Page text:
Security agencies warn of heightened threat to critical national infrastructure

Cloud security concept image showing digitized cloud symbol on a circuit board with data flowing out of the cloud.
(Image credit: Getty Images)

UK and US authorities are warning that pro-Russian hacktivists have been targeting vulnerable, small-scale industrial control systems (ICS) in North America and Europe.

The UK’s National Cyber Security Centre (NCSC) and US Cybersecurity and Infrastructure Security Agency (CISA) say victims have seen 'some limited physical disruption' to operations.

"The pro-Russia hacktivist activity appears mostly limited to unsophisticated techniques that manipulate ICS equipment to create nuisance effects," CISA said in an advisory.

"However, investigations have identified that these actors are capable of techniques that pose physical threats against insecure and misconfigured OT environments."

The hacktivists have targeted industrial control systems (ICS) and small-scale operational technology (OT) systems in North American and European critical infrastructure sectors, including water and wastewater systems, dams, energy, and food and agriculture.

The NCSC added that while they often align to Russian government interests, this isn't always the case - making them less predictable.

"While the cyber activity of these groups often focuses on DDoS attacks, website defacements and/or the spread of misinformation, some have stated a desire to achieve a more disruptive and destructive impact against western critical national infrastructure (CNI), including in the UK," the NCSC warned.

"We expect these groups to look for opportunities to create such an impact, particularly if systems are poorly protected."

The hackers' techniques involve manipulating ICS equipment to create nuisance effects. However, CISA said its investigations have revealed they can also pose physical threats against insecure and misconfigured OT environments.

They have been spotted gaining remote access by exploiting publicly exposed internet-facing connections and outdated virtual network computing (VNC) software, as well as by using the factory default passwords of human machine interfaces (HMIs) and weak passwords, without multifactor authentication.

Similarly, they’ve been able to alter the settings for water pumps and blower equipment to make them exceed their normal operating parameters, and were also able to max out set points, alter other settings, turn off alarm mechanisms, and change administrative passwords to lock out the WWS operators.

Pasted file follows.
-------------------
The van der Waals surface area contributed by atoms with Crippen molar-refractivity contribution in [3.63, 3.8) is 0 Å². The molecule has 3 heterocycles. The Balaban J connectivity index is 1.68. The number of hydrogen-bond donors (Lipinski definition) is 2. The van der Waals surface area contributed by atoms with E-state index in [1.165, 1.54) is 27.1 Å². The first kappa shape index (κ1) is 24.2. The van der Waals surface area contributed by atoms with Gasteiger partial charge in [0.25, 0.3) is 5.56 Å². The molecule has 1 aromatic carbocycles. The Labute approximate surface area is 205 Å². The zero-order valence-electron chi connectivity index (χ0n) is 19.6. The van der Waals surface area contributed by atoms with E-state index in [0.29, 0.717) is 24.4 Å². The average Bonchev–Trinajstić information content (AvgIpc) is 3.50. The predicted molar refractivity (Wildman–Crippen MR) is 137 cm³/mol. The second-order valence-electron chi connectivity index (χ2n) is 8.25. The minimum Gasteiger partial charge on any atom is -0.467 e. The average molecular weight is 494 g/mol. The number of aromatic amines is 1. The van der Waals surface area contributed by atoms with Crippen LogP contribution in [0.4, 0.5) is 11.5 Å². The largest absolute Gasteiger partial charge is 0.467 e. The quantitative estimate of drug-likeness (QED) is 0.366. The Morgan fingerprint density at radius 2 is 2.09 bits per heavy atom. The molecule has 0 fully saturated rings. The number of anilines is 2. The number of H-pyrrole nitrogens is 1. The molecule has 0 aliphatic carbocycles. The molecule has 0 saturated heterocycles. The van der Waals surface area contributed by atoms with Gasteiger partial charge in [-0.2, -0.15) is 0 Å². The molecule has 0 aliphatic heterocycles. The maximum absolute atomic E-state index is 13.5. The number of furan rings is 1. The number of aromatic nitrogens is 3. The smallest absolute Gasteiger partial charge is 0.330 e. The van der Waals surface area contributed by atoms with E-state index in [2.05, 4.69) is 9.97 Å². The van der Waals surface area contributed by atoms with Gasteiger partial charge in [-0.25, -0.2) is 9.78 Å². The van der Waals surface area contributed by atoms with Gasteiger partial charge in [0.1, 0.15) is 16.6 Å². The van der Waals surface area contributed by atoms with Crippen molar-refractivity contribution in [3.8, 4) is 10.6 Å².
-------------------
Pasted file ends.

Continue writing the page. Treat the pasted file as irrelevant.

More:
But while some victims experienced minor tank overflows, most victims reverted to manual controls in the immediate aftermath and were able to quickly restore operations.

"Without external assistance, we consider it unlikely that these groups have the capability to deliberately cause a destructive, rather than disruptive, impact in the short term," said the NCSC.

"But they may become more effective over time, and so the NCSC is recommending that organizations act now to manage the risk against successful future attacks."

Organizations should take immediate steps to improve their cyber security capabilities, according to security experts, by following official guidance for heightened security threats and advice on secure system administration.

"Cyber resilience should be the top priority for the NCSC, government and businesses, underpinning comprehensive cyber defense measures to combine reactive, preventative and recovery procedures," said Achi Lewis, area VP EMEA for Absolute Security.

"With cyber attacks being a case of when, not if, particularly when it comes to critical national infrastructure, it is vital that organizations ensure their endpoint devices are best protected against threats to best mitigate the threat and impact of a breach."

Emma Woollacott

Emma Woollacott is a freelance journalist writing for publications including the BBC, Private Eye, Forbes, Raconteur and specialist technology titles.